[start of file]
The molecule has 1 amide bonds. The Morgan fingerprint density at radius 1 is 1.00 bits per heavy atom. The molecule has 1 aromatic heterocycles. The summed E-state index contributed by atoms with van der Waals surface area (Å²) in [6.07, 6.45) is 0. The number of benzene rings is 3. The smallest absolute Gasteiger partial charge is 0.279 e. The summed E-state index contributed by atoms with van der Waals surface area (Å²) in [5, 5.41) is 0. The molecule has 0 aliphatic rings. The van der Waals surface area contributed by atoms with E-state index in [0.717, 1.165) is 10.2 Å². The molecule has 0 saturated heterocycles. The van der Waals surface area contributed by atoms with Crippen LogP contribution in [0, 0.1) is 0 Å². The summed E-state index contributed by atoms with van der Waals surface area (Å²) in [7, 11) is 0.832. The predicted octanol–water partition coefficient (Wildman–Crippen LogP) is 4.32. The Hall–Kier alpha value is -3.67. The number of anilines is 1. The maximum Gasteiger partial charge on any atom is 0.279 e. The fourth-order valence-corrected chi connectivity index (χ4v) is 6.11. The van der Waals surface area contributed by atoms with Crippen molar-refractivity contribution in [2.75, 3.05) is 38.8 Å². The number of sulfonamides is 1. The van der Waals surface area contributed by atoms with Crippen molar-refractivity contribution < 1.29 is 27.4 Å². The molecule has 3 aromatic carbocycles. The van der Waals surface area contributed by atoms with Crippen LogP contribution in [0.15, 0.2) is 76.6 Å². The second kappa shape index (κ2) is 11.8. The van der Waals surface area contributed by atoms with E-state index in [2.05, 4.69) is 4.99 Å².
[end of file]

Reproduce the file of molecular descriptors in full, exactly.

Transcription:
The molecule has 1 amide bonds. The Morgan fingerprint density at radius 1 is 1.00 bits per heavy atom. The molecule has 1 aromatic heterocycles. The summed E-state index contributed by atoms with van der Waals surface area (Å²) in [6.07, 6.45) is 0. The number of benzene rings is 3. The smallest absolute Gasteiger partial charge is 0.279 e. The summed E-state index contributed by atoms with van der Waals surface area (Å²) in [5, 5.41) is 0. The molecule has 0 aliphatic rings. The van der Waals surface area contributed by atoms with E-state index in [0.717, 1.165) is 10.2 Å². The molecule has 0 saturated heterocycles. The van der Waals surface area contributed by atoms with Crippen LogP contribution in [0, 0.1) is 0 Å². The summed E-state index contributed by atoms with van der Waals surface area (Å²) in [7, 11) is 0.832. The predicted octanol–water partition coefficient (Wildman–Crippen LogP) is 4.32. The Hall–Kier alpha value is -3.67. The number of anilines is 1. The maximum Gasteiger partial charge on any atom is 0.279 e. The fourth-order valence-corrected chi connectivity index (χ4v) is 6.11. The van der Waals surface area contributed by atoms with Crippen molar-refractivity contribution in [2.75, 3.05) is 38.8 Å². The number of sulfonamides is 1. The van der Waals surface area contributed by atoms with Crippen molar-refractivity contribution < 1.29 is 27.4 Å². The molecule has 3 aromatic carbocycles. The van der Waals surface area contributed by atoms with Crippen LogP contribution in [0.15, 0.2) is 76.6 Å². The second kappa shape index (κ2) is 11.8. The van der Waals surface area contributed by atoms with E-state index in [2.05, 4.69) is 4.99 Å².